The man with a snake in his heart

I was fascinated to stumble across this seventeenth-century autopsy report in an old edition of the British Medical Journal.  It was unearthed by Benjamin (later Sir Benjamin) Ward Richardson, one of the great figures of Victorian medicine. His name is less familiar today than that of his friend John Snow, the leading British exponent of … Continue reading The man with a snake in his heart

Evacuated with a spoon

In 1836 a doctor from rural Ireland, J.L. McCarthy, encountered a highly unusual case which he then reported to The Lancet.  The journal deemed it worthy of publication, although it is unlikely that many of its readers would ever need to know how to treat a patient suffering from this particular complaint: On Thursday, the … Continue reading Evacuated with a spoon

The girl whose sweat turned black

Here’s a landmark case from the Philosophical Transactions, reported by the Plymouth surgeon James Yonge in 1709: A girl 16 years old, a daughter of Elizabeth Worth of this town, had about the end of last April a few hot pimples rise on her cheeks, which bleeding and a purge or two cur’d. She continued … Continue reading The girl whose sweat turned black

Pregnant with a toothbrush

In 1874 The Lancet printed this cautionary tale by Thomas Whiteside Hime, who had discovered the hard way that things aren’t always what they seem. He began his article by reminding his colleagues of the ‘great importance of carefulness in diagnosing’ – particularly where a supposed pregnancy is concerned:  Early in July last, M. G., … Continue reading Pregnant with a toothbrush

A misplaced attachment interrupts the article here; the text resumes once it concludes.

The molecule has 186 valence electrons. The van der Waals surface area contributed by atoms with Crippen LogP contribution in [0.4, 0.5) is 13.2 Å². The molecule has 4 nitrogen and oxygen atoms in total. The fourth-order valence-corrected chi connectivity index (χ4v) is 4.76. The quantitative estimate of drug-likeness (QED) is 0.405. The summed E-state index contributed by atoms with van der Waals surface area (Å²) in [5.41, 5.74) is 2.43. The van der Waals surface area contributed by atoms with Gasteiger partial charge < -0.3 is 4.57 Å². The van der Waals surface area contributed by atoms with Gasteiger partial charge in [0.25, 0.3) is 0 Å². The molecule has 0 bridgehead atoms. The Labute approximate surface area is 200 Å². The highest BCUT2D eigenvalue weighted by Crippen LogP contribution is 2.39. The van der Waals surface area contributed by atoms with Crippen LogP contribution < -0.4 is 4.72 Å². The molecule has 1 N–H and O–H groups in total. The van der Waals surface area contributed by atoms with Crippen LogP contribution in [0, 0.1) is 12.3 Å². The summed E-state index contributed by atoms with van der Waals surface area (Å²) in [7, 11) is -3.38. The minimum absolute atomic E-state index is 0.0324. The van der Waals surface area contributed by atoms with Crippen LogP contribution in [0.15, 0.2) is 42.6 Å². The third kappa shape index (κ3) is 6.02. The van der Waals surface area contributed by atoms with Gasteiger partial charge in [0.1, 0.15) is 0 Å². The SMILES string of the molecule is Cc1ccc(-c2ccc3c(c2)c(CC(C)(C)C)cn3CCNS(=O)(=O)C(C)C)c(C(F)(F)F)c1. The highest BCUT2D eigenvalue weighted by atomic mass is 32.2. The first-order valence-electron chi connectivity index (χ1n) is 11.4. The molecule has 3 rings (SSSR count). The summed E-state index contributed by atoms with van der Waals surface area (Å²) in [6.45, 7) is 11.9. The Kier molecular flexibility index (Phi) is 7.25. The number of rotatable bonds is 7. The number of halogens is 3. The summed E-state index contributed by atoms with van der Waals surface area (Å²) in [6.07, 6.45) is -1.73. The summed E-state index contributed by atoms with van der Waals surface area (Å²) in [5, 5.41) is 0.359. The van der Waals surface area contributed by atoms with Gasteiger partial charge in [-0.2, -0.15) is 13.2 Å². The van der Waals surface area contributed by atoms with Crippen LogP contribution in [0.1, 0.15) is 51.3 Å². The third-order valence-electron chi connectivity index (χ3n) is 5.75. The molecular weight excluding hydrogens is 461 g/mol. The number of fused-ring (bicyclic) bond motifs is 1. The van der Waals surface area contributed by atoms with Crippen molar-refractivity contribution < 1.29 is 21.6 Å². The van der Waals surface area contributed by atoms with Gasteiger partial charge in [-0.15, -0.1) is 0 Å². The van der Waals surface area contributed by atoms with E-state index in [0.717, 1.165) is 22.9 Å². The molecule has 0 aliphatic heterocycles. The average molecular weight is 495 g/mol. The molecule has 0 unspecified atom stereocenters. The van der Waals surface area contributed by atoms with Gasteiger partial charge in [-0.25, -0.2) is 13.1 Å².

The woman who peed through her nose

This is the most extraordinary and perplexing case of all the many I’ve sifted through while finding material for this blog. It was printed in The American Journal of the Medical Sciences in 1827, and written by a Dr Salmon A. Arnold from Providence, Rhode Island.  Dr Arnold acknowledges in a footnote that a shorter … Continue reading The woman who peed through her nose

The woman who vomited pins

In 1873 The Lancet reported this case from Belford Hospital, an institution which had been founded eight years earlier, and the first to serve the largely rural population around Fort William in Scotland. This was probably the strangest case anybody concerned had dealt with: Catherine M, aged twenty, a nurse-maid, was admitted on August 30th, … Continue reading The woman who vomited pins

On flatulence and Darwin

In 1867 The Medical Press and Circular published a series of articles by the physician Dr John Chapman on a subject in which he was a world authority: flatulence. To be fair to Dr Chapman, he was also an influential publisher and an expert in psychology specialising in ‘neurotics’ – those we would now describe as … Continue reading On flatulence and Darwin

The mysterious bullet in the heart

In 1852 The Monthly Journal of Medical Science published a report from Burma, where British forces had just begun to fight the Second Anglo-Burmese War.  They landed on April 12th and captured the city of Rangoon shortly afterwards, setting up a field hospital in a priest’s house requisitioned for the purpose. Six surgeons travelled with … Continue reading The mysterious bullet in the heart